Leopold humbly admits that his offer of alternatives to Land Ethics are like stones for bread. In his admittal he displays his earnest intention to grapple for the truth, and to find a solution for social problems caused by environmental issues. He explains that many members of a biotic community have no economic value, and yet have value and even necessity as parts of an ecosystem. He goes over examples of times when species have been protected in perhaps a redundant way, and how such mismanagement has had its own ill-effects. That even to save nature man harms it, shows we do not understand the effect of our actions even if we have good intentions. Though Leopold refuses to disapprove of governmental management of resources, this is not the same as approval, and he questions the ways in which this is an ineffective strategy. He plainly reveals, “To sum up: a system of conservation based solely on economic self-interest is hopelessly lopsided,” and that, “ethical obligation on the part of the private owner is the only visible remedy for these situations.”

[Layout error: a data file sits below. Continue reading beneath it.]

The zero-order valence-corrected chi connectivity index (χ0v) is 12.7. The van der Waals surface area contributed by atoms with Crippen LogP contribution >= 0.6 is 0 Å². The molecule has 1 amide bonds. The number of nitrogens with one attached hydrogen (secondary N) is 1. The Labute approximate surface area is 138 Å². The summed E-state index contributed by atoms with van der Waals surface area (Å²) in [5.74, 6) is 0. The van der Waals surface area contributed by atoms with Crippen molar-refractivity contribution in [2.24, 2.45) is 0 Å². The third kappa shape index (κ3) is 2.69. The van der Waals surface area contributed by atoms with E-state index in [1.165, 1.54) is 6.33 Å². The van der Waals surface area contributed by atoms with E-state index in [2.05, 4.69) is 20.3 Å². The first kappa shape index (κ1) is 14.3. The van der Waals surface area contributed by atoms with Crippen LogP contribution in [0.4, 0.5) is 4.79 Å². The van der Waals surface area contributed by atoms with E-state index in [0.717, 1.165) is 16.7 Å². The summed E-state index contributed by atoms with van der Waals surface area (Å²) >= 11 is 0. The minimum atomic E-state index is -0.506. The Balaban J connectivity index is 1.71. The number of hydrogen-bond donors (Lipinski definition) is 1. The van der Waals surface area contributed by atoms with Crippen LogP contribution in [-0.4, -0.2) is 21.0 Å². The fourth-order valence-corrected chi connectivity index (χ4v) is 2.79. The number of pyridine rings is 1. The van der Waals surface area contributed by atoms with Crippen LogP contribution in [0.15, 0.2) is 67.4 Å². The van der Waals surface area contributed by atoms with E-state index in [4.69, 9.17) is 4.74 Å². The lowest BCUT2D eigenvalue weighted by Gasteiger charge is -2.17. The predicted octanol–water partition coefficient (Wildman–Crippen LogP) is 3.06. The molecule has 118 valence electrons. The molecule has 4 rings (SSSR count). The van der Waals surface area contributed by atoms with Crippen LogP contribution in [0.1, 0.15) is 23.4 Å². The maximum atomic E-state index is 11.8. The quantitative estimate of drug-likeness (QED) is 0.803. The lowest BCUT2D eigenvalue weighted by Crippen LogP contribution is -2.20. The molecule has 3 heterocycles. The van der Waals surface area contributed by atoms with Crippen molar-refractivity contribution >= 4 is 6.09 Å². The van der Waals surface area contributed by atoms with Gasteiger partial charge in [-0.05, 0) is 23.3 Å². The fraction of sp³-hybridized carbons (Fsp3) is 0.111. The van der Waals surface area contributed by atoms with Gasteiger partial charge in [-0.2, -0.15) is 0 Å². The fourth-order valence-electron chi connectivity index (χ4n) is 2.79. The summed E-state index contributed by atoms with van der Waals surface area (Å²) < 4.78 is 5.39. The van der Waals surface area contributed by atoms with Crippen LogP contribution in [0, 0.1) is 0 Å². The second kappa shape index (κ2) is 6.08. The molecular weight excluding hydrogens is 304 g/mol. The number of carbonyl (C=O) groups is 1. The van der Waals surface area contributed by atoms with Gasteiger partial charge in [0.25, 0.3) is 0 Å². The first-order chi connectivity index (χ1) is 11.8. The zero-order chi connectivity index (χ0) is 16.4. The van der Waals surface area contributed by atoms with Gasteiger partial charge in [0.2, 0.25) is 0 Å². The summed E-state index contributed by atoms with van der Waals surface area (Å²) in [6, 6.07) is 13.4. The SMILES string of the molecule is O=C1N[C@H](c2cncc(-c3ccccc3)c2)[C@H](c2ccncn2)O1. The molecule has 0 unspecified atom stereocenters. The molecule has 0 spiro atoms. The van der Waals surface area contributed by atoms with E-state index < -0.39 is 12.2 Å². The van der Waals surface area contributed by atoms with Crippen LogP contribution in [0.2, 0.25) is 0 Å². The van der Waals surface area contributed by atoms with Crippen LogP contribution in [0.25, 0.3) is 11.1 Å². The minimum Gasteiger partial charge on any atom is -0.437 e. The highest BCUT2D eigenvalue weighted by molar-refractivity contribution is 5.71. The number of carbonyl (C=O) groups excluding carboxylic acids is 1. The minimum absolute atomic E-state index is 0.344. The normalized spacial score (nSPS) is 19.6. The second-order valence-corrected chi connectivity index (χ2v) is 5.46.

Leopold briefs us on energy cycles and food chains, saying that for the first time in history food chains are becoming shorter rather than longer, as humans have lopped off apex-predators from the top of the pyramid. He mentions guano used for nitrogenating soil, and that is a limited substance set to expire in our lifetime. He questions whether the land can adjust to this “new order.” He claims that many lands have “a reduced level of complexity, and with a reduced carrying capacity for people, plants and animals,” and that they have become “overpopulated.” He connects population density to violence, saying “Violence, in turn, varies with human population.” He predicts America has a better chance of adjusting than Europe, due to population density.

After admitting man has improved it’s “pump” and not the “well” Leopold has painted a grim picture for ecology, and then finally begins to unveil his outlook on the form a solution may take. His solution is simply that, “A thing is right when it tends to preserve the integrity, stability and beauty of the biotic community.” He admits that, “Conservation is paved with good intentions which prove to be futile,” and looks at such ethics as a work in progress. While he may accurately portray the cause of ecology today, Leopold hardly provides a solution. If humans cannot know all consequences to their actions, their intentions won’t ever save the day.